So far a mere five actors have played live-action versions of Spider-Man.
Some are good, some are bad, some are just kind of there. Here they are, in ascending order of awesomeness.
5. Danny Seagren
The virtually anonymous actor who played Spidey as a silently spelling superhero on "The Electric Company” skits “Spidey Super Stories.” (Man, that’s a lot of alliteration.)
PRO: I always thought the costume was pretty good, and, frankly, if you were 3 to 6 years old in the mid/late 1970s, this Spidey was just the right titration of weird, scary and educational
CON: Per the theme song, “Nobody knows who you aaaaaare!”
This gent, formerly best known as Friedrich von Trapp in “The Sound of Music,” was 27 when he starred in the TV-movie pilot for “The Amazing Spider-Man,” a mere 13 episodes of which aired between September 1977 and July 1979. (In fairness, he played Peter Parker -- a stuntman played Spidey in costume, and it never looked like he could actually see out of the mask).
It had a spectacular theme song, a slice of 1970s funk that is ripe for sampling, and a similarly good score.
PROS: This was Spidey as a full-grown adult, a struggling 27-year-old grad student trying to moonlight as a newspaper photographer. Hammond always had this exhausted grad student vibe that worked oddly well. And there was a certain ground-level, regular-guy feel to the character that was absent other takes.
CONS: Well, the show just wasn’t all that good. It never had the campiness of 1966’s “Batman”(or 1977’s “Wonder Woman”), nor did it have the angst of “The Incredible Hulk.” As a result, Hammond’s Parker’s shaggy-haired 20-something was a little dull. And it ignored the whole Uncle Ben’s death thing completely, making Parker’s motivations a little nonexistent outside of, “Hey, what if I stopped muggers or something?”
3. Tobey Maguire
YEAH, I SAID IT. The man who played Spidey in the first three “Spider-Man” movies is our third-best Spider-Man
PROS: He was there first. He got to define the character on screen. He looked good in glasses. Sam Raimi directed him. The first film was massively popular and spawned two popular sequels.
CONS: By 2003, Maguire was a movie star, a known quantity. And you can’t blame Sony for wanting a movie star, but movie stars bring a certain amount of baggage -- Maguire, for example, was a tabloid fixture as a close pal of Leonardo DiCaprio. The best live-action superheroes (Christopher Reeve’s Superman, for example) are often actors little-known by the public. (Of course, the flip side is that a lesser-known actor runs the risk of becoming typecast.)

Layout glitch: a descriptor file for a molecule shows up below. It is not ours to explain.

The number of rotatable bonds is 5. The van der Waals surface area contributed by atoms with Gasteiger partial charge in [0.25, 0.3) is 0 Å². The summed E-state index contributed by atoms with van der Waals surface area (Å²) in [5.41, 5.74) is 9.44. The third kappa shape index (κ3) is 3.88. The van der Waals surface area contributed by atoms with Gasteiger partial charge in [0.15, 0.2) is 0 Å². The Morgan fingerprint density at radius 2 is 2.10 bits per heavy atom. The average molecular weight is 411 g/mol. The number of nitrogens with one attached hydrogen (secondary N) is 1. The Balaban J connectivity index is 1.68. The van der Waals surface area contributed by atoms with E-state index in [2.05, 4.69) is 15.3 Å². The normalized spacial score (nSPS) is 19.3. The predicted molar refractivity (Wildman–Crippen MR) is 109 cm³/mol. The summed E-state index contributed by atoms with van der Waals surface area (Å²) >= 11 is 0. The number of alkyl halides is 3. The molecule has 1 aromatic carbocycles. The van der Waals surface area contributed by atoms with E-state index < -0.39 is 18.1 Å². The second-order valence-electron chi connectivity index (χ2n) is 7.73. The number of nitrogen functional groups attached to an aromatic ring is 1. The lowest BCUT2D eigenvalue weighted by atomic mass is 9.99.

Take another look at the three Spidey movies he was in -- behind Maguire’s puppy dog eyes, in theory perfect for Parker, there is a smugness lurking in every scene, save for Uncle Ben’s death. Peter Parker is a lot of things, but smug isn’t one of them. He gets to be smug under the mask, but not in person. (Somewhat famously, Maguire was nearly replaced after the first film by Jake Gyllenhaal, which might have been, well, amazing.)
Also, organic webshooters suck.
2. Andrew Garfield
The one nobody except me seems to like all that much. Garfield’s two “Spider-Man” films were the last before the franchise rebooted itself into the Marvel Cinematic Universe.
PROS: If Maguire’s prototype is the Spider-Man of Spidey co-creator Steve Ditko, Garfield is the Spider-Man of artist John Romita: a little slicker, a little more modern and a lot mopier. Spider-Man in skinny jeans, if you will -- less awkward geek than skate-boarding outsider and hard-core science obsessive. And, even if the second Garfield film was a narrative mess, his chemistry with then-girlfriend Emma Stone was stronger than anything between Maguire and Kirsten Dunst, and his angst factor was strong.
CONS: He seemed a bit old for the part, and audiences never totally warmed up to him. A genuinely messy second film didn’t help, either.
1. Tom Holland
Introduced in “Captain America: Civil War” and now in “Spider-Man: Homecoming,” Holland is the best live-action Spider-Man of our lifetimes, bar none.
PROS: Even without glasses, Holland’s vibe is pure Ditko-era Spider-Man. He actually looks like a 15 or 16 year old. His vibe is wide-eyed but not stupid. He is excited by his powers and what they mean, but Holland never looks like he is winking at the camera or that the material is a novelty that is beneath him. He is a wise-acre under the mask, but he never seems like a jerk.
CONS: None so far.